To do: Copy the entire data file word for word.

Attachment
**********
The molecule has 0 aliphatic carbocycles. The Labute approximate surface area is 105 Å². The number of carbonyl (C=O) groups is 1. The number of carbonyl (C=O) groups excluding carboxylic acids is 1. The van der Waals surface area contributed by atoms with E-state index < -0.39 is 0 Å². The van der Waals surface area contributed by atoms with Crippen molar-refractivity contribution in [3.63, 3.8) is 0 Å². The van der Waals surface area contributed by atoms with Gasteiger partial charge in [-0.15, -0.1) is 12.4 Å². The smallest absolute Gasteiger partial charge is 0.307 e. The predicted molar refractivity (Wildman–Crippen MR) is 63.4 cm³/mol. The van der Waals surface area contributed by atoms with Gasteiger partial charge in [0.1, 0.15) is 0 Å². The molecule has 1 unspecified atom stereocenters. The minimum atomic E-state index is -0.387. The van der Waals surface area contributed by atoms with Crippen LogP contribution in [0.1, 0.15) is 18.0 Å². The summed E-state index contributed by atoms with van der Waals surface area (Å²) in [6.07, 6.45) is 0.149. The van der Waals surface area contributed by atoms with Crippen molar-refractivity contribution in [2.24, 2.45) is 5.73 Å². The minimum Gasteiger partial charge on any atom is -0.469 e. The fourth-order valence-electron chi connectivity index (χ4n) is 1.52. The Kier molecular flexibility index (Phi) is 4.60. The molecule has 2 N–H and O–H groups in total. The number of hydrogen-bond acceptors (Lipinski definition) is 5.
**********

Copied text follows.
The molecule has 0 aliphatic carbocycles. The Labute approximate surface area is 105 Å². The number of carbonyl (C=O) groups is 1. The number of carbonyl (C=O) groups excluding carboxylic acids is 1. The van der Waals surface area contributed by atoms with E-state index < -0.39 is 0 Å². The van der Waals surface area contributed by atoms with Crippen molar-refractivity contribution in [3.63, 3.8) is 0 Å². The van der Waals surface area contributed by atoms with Gasteiger partial charge in [-0.15, -0.1) is 12.4 Å². The smallest absolute Gasteiger partial charge is 0.307 e. The predicted molar refractivity (Wildman–Crippen MR) is 63.4 cm³/mol. The van der Waals surface area contributed by atoms with Gasteiger partial charge in [0.1, 0.15) is 0 Å². The molecule has 1 unspecified atom stereocenters. The minimum atomic E-state index is -0.387. The van der Waals surface area contributed by atoms with Crippen LogP contribution in [0.1, 0.15) is 18.0 Å². The summed E-state index contributed by atoms with van der Waals surface area (Å²) in [6.07, 6.45) is 0.149. The van der Waals surface area contributed by atoms with Crippen molar-refractivity contribution in [2.24, 2.45) is 5.73 Å². The minimum Gasteiger partial charge on any atom is -0.469 e. The fourth-order valence-electron chi connectivity index (χ4n) is 1.52. The Kier molecular flexibility index (Phi) is 4.60. The molecule has 2 N–H and O–H groups in total. The number of hydrogen-bond acceptors (Lipinski definition) is 5.